[0133]
Step 1.

[0134]
Draw the square constellation that has double the number of points (2^{n+1 }points) in the desired nonsquare constellation (2^{n }points). For 128 QAM, n=7, the square constellation is 256 QAM with independent I and Q Gray mapping or Natural Mapping. FIG. 25 shows the 256 QAM constellation with Gray Mapping. The first number represents the Q dimension and the second number represents the I dimension.

[0135]
Step 2.

[0136]
Delete every other point in each dimension such that each row keeps half of its points and every column keeps half of its points, and such that the constellation points that remain have the same distance between them. FIG. 26 shows the constellation after removing half of the points. The technique produces similar constellations if the removed points are kept and the kept points are removed.

[0137]
Step 3.

[0138]
Assign to each remaining point a number formed from the bits of the I value and bits of the Q value of the original constellation map, where one bit position of the I value or one bit position of the Q value have been removed. There are 8 manners in which this may be done.

[0139]
Case 3.1.

[0140]
Remove the most protected bit in I. FIG. 27 shows the region created in this case. The resulting nonsquare constellation is the superposition of two square constituent constellations, one of which is shifted with respect to the other. This is shown in FIG. 28.

[0141]
Case 3.2.

[0142]
Remove the second most protected bit in I. FIG. 29 shows the region created in this case. The resulting nonsquare constellation is the superposition of two square constituent constellations, one of which is shifted with respect to the other. This is shown in FIG. 30.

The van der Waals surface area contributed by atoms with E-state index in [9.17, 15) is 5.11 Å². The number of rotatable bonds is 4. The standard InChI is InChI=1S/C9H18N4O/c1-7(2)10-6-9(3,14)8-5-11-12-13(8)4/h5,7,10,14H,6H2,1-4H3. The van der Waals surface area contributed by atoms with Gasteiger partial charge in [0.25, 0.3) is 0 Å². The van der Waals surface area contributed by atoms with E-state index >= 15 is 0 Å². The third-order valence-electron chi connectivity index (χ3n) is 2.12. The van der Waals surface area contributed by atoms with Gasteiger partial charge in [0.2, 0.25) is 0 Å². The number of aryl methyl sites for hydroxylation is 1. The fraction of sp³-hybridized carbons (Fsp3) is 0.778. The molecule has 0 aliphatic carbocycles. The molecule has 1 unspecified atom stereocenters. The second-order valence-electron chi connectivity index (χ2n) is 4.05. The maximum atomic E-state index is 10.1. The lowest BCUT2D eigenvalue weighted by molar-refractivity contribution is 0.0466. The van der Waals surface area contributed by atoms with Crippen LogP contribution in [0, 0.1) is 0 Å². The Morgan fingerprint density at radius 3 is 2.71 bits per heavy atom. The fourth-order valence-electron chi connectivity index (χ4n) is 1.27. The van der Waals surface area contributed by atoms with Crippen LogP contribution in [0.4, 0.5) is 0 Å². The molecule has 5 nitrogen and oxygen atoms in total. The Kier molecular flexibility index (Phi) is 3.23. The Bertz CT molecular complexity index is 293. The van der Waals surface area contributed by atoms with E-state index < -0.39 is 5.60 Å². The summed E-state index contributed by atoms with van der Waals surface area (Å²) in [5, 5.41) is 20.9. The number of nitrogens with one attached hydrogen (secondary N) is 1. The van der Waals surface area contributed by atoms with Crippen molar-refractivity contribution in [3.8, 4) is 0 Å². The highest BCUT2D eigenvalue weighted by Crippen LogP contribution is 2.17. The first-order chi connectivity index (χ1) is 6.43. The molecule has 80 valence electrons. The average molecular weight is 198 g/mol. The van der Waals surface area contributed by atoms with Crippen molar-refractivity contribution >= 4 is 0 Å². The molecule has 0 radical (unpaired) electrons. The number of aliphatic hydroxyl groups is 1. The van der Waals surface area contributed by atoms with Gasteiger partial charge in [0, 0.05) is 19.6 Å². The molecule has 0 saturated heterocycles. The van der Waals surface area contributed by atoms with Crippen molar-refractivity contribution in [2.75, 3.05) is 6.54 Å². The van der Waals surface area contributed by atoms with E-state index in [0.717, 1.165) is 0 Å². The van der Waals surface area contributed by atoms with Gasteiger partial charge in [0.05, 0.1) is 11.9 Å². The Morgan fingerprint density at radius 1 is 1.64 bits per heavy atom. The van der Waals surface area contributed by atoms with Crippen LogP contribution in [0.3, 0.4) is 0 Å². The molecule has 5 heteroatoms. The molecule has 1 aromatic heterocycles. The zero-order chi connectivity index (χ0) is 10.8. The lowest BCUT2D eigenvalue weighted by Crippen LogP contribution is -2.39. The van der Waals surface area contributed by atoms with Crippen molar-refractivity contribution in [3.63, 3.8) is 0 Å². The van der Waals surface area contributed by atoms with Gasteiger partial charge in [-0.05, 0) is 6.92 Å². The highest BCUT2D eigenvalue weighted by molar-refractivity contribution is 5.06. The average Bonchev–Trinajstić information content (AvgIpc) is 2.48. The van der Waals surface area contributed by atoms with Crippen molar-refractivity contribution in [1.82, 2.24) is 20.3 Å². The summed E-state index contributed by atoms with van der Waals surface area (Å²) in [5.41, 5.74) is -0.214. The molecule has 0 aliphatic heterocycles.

[0143]
Case 3.3.

[0144]
Remove the third most protected bit in I. FIG. 31 shows the region created in this case. The resulting nonsquare constellation is the superposition of two square constituent constellations, one of which is shifted with respect to the other. This is shown in FIG. 32.

[0145]
Case 3.4.

[0146]
Remove the least protected bit in I. FIG. 33 shows the region created in this case. The resulting nonsquare constellation is the superposition of two square constituent constellations, one of which is shifted with respect to the other. This is shown in FIG. 34.

[0147]
Case 3.5.

[0148]
Remove the most protected bit in Q. FIG. 35 shows the region created in this case. The resulting nonsquare constellation is the superposition of two square constituent constellations, one of which is shifted with respect to the other. This is shown in FIG. 36.

[0149]
Case 3.6.

[0150]
Remove second most protected bit in Q. FIG. 37 shows the region created in this case. The resulting nonsquare constellation is the superposition of two square constituent constellations, one of which is shifted with respect to the other. This is shown in FIG. 38.

[0151]
Case 3.7.

[0152]
Remove the third most protected bit in Q. FIG. 39 shows the region created in this case. The resulting nonsquare constellation is the superposition of two square constituent constellations, one of which is shifted with respect to the other. This is shown in FIG. 40.